In short, sometimes knowing the rules of the game enhances our performance as players. This is certainly true for olympic or professional atheletes; who, while being introduced to a professional level normally at university or younger; sometimes furnish their career with a doctoral thesis that relates either to their performance or training as an athelete. Our inspiration may come from other things; engineers and technologists can sometimes draw their innovations from the observation of nature.

Coming back to the philosophy example, a later point was made that physics is just as successful and unhindered by philosophy. Physicists like Feynman and Wolpert are distinctly anti-philosophical, in contrast to the likes of Einstein, or if one really wants to go back, Newton. Newton after all, had written about his empiricist leanings and nature of his methodology. Kant reacts critically to Newton’s ’empiricist’ methodology, but not the results. This kind of philosophical engagement of a physicist, by the standards of the day, were by no means amateur and are taken seriously by philosophers today.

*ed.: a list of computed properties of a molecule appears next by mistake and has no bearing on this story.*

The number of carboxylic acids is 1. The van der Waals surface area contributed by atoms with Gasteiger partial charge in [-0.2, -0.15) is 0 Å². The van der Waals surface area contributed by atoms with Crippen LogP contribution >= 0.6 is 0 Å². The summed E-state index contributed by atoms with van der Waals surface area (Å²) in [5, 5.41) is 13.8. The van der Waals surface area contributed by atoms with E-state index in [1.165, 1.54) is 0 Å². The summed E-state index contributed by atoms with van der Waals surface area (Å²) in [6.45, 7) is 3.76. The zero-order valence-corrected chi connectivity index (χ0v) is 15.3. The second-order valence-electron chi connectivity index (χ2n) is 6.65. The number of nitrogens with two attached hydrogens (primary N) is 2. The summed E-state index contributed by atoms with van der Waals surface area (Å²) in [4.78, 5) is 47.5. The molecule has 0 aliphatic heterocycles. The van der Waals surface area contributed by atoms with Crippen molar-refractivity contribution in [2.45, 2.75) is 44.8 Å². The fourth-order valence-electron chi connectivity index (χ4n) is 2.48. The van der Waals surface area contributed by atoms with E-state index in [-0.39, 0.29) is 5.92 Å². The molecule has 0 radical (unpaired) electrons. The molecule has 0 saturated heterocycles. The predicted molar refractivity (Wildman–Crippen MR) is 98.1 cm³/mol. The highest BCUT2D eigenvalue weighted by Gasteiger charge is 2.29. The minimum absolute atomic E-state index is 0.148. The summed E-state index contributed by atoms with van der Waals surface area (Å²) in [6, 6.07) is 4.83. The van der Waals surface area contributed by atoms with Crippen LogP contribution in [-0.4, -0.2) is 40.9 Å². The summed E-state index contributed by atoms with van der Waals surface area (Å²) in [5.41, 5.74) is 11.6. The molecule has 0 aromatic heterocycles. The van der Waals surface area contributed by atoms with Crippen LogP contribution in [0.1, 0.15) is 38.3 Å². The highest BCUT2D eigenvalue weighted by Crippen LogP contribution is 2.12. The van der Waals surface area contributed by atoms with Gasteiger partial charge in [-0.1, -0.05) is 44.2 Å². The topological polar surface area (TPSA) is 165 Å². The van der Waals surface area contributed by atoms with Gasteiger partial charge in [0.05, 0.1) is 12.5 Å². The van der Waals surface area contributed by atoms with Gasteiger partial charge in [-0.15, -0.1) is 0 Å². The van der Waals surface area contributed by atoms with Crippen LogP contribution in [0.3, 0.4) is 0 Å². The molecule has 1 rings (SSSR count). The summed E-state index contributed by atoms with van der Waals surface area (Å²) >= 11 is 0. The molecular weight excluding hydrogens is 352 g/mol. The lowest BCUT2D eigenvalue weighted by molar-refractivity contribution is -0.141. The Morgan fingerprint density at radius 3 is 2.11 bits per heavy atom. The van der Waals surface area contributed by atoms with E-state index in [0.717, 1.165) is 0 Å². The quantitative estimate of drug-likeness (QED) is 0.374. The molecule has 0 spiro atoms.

The so-called philosophically oriented physicists of the 20thC, by contrast, are not terribly interesting in terms of our contempoary philosophical tools. Einstein’s ‘Spinozism’ has been talked about by the likes of Dawkins and Hitchens, as a caveat so as not to be interpreted into religious terms. Having an understanding of Spinoza’s metaphysics, by contrast, is not even addressed. Spinoza’s approach to life was one of emotional calm against the overwhelming and sometimes uncontrollable temperaments that we suffer in life. One of the enjoyments that we can have in life is an apprehension of the unity of nature that is, in his metaphysics, how the nature of our inner consciousness subsumed in no small part to the larger reality as a whole, as well as the underlying propositional language that both support. This may sound mystical, but really, it is a form of naturalism. The two prejudices that Spinoza’s philosophy had were: admitting that his metaphysics was fundamentally correct, and we put scientific development and knowledge on a pedestal. None of this is really addressed in the ‘Einsteinian’ view so bastardised by the atheist popularisers.